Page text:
test-Move More: How to Move More Each Day
Swanson Health A-Z Guide to Modern Wellness
Move More: How to Move More Each Day
Lindsey Toth, MS, RD • February 23, 2022

Moving More for Better Mind and Body Health

Here's one simple tip for better mind and body health: move more! Staying active is good for joint health and bone health, and moving more may improve your mood and happiness. Research suggests that engaging in physical activity can release endorphins and other feel-good hormones that contribute to positive mental health.1

If you can’t fit in a full workout every day (or even if you do) you can still benefit from adding more activity to your daily routine through small changes. Here are a few ways to get moving every day.

Simple tips to move more for better mind and body health - infographic by Swanson Health

Simple Tips to Help You Move More

Try Mini Workouts

Think you don’t have time to work out? Think again! Not every workout requires gym clothes, fancy equipment or a big chunk of time. You can fit mini workouts into your day more easily than you might expect. In just a few minutes, you can fit in a set of squats, pushups, a 30-second plank hold, and even a few crunches. Imagine what you can accomplish by taking a few 5- or 10-minute mini-workout breaks each day, then go and do them!

Sneak in a Stealthy Set

Little steps may add up to big changes. Find ways to fit in more movement while you do other things.

  • Do a set of squats while brushing your teeth or drying your hair
  • Try lunges or hold on to a counter and do some leg lifts while you wait for a kitchen timer (or water to boil!)
  • You can even do light stretching exercises while you check your email (and delete all that junk mail!)
  • Remember to walk or pace while you chat with someone on the phone

Everyone’s routine is different, so think about how you might sneak a little more movement into your day and write a few options down to help you remember throughout the day.

Find Excuses to Walk More

According to research, most healthy adults should get in around 10,000 steps per day.2 That target number varies based on age and overall health, but experts agree that walking is good for you. Low impact exercises like walking support joint health, bone health and overall wellness. Here are low-impact ways to achieve more steps every day:

  • Skip the closest parking spot and park farther away from the door
  • Complete errands on foot when you can
  • Take the stairs as often as possible
  • Start a family habit of going for a walk after dinner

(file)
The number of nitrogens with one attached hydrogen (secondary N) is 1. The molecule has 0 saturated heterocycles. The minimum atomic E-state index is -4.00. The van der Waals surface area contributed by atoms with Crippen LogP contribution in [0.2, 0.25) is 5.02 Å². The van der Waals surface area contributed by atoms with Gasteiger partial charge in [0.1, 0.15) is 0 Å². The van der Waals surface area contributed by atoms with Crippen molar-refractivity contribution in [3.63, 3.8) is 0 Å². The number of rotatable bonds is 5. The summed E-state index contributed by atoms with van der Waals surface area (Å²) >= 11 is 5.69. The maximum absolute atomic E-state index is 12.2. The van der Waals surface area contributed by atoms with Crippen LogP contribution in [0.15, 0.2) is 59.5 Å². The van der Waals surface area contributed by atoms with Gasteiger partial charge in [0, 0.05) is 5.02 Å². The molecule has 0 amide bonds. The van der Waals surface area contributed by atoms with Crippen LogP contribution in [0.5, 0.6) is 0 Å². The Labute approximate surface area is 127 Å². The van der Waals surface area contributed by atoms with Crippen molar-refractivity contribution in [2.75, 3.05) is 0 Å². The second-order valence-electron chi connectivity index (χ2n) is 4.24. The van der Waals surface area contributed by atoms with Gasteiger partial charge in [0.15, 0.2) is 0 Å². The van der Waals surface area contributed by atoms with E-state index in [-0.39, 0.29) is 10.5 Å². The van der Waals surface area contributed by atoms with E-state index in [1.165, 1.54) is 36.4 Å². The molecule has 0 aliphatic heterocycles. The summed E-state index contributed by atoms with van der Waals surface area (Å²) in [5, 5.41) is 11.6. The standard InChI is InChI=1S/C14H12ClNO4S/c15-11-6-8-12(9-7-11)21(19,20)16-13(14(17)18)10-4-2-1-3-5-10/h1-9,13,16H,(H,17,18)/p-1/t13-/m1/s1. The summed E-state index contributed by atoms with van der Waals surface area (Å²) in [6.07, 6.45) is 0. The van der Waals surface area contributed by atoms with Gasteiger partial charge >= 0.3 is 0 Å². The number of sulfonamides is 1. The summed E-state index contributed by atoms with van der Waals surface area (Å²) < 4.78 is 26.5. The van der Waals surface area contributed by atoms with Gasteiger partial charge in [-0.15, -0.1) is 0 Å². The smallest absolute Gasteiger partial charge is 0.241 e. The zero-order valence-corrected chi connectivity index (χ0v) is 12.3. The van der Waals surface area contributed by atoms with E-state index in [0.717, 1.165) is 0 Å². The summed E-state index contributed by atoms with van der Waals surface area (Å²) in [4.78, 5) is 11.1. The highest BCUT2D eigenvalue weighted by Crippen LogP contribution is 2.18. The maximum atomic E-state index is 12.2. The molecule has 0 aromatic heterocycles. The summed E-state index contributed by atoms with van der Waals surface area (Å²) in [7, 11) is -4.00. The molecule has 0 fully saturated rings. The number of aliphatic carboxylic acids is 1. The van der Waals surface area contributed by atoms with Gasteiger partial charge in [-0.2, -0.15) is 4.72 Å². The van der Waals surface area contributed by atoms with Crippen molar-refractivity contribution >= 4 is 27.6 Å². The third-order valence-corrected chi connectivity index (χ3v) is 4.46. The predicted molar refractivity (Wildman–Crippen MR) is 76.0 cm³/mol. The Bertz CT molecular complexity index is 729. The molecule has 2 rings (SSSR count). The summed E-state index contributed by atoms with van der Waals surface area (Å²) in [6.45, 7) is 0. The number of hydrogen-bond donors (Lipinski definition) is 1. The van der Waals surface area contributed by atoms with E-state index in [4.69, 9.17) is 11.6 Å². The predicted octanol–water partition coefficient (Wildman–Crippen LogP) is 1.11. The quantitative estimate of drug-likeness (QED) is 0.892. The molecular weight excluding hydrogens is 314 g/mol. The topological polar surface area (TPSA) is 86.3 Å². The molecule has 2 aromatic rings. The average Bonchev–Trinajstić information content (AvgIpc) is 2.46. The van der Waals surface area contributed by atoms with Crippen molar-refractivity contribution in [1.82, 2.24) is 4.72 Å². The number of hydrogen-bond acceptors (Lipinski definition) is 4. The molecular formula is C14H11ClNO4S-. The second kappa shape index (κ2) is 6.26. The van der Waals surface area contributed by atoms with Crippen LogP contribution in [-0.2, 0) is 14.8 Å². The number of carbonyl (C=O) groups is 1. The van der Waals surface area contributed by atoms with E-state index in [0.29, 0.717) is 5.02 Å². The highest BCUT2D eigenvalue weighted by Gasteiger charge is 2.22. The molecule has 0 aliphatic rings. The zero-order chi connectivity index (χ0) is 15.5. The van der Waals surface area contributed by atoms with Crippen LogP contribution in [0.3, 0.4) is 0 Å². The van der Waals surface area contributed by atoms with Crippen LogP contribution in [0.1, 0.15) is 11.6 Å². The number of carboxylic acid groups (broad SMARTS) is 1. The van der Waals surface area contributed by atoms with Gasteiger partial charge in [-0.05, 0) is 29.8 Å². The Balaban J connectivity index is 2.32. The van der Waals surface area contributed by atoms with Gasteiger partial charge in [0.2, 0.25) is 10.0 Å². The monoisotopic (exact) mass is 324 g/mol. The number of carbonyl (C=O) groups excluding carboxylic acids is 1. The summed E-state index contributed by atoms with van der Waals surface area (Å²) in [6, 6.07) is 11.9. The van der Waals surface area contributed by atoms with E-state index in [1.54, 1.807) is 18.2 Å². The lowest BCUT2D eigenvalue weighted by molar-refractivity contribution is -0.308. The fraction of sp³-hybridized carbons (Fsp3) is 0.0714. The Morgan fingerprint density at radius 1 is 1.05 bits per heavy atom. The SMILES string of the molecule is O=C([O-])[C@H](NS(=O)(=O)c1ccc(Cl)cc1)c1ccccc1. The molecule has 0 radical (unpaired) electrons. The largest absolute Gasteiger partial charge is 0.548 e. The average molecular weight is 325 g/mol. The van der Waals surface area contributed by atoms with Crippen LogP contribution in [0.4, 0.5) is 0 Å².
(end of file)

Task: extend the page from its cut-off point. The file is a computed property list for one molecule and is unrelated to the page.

• Volunteer to pick up litter in the neighborhood
  • Enlist a walking buddy (either human or four-legged)
  • Go window shopping or walk around the local mall
  • Get off your bus or train a stop early and walk a few extra blocks to your destination

Move More at Work

Your job may keep you on your toes, but not necessarily on your feet. If you work a desk job it can be challenging to get more activity in your day. Here are a few ways to get you up and moving more at work:

  • Opt for a standing desk if you can
  • Set an interval timer at your desk to help you stand up and stretch every 30 minutes
  • Take short walk breaks when possible, even if it just means a lap around the office floor
  • Go for a walk on your lunch break
  • Trek up and down the stairwell for a few minutes on break
  • Go the long way when you get coffee and visit the restroom

Moving more at work can help you feel more alert and productive, so you’ll be more energized and be more positive, which just might help you get more done.

Power Up with Pure Energy

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*These statements have not been evaluated by the Food and Drug Administration. These products are not intended to diagnose, treat, cure, or prevent any disease.

Lindsey Toth, MS, RD

About Lindsey Toth, MS, RD

Lindsey is a nationally-recognized registered dietitian and nutritionist with a soft spot for pie. She empowers people to take charge of their health by finding the balance between the pleasure and nourishment in food. Her philosophy is that you should take care of your body because it’s the only permanent home you have. It’s what inspired her to pursue a career in nutrition.


1. Exercise and Stress. Mayo Clinic. Read source 

2. H ow Many Steps per Day are Enough? International Journal of Behavioral Medicine and Physical Activity. Read source